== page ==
Abstract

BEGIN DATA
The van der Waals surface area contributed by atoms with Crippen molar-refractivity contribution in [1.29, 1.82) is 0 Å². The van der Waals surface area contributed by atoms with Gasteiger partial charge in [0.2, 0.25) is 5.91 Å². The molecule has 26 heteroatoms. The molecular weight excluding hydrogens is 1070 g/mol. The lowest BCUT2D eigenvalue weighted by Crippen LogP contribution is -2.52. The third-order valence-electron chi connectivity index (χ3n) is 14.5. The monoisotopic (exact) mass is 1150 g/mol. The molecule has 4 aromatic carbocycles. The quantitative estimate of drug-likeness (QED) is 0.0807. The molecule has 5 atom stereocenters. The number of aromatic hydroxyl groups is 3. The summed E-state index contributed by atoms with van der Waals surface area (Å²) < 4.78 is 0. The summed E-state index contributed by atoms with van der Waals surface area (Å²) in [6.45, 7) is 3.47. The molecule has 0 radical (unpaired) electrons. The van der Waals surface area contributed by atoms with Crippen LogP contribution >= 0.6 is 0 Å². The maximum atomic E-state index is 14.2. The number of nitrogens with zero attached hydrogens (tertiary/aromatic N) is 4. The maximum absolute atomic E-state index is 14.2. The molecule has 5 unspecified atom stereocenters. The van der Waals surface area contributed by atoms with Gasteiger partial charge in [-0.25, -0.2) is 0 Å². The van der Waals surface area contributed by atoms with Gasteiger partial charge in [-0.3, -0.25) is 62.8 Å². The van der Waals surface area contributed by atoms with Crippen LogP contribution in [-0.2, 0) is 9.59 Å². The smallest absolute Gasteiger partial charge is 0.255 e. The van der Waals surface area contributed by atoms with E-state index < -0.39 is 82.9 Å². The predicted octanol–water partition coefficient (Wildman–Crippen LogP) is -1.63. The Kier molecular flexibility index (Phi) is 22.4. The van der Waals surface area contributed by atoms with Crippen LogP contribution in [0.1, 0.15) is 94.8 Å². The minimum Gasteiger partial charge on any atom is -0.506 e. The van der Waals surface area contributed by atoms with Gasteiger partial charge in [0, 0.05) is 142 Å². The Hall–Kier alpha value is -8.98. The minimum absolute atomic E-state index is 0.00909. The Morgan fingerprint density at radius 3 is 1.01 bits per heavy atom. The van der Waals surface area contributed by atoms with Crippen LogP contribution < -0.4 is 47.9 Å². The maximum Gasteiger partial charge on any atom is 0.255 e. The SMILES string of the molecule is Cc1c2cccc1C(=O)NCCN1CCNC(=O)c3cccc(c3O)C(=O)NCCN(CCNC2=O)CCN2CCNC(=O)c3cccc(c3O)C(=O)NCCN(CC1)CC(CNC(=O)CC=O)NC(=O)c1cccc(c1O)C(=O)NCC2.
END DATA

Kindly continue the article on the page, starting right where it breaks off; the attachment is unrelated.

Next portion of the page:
When do opportunities emerge and how do entrepreneurs exploit them remain foundational questions of entrepreneurship research. The existing debate centers on whether opportunities evolve exogenously, through price discrepancies within a market or due to shocks to existing industries, or endogenously, through the creativity, hard work, or plain common luck of entrepreneurs themselves. We inform this debate by integrating theories of organizational learning, information processing and competitive dynamics to better understand how users - intermediates or end-use customers - affect the process of opportunity recognition for both incumbents and new ventures. Specifically, we investigate the extent to which firms employ user feedback to shape entrepreneurial opportunities both within the discovery stage (i.e. fuzzy front-end) and during the exploitation stage (i.e. new product/service launch).

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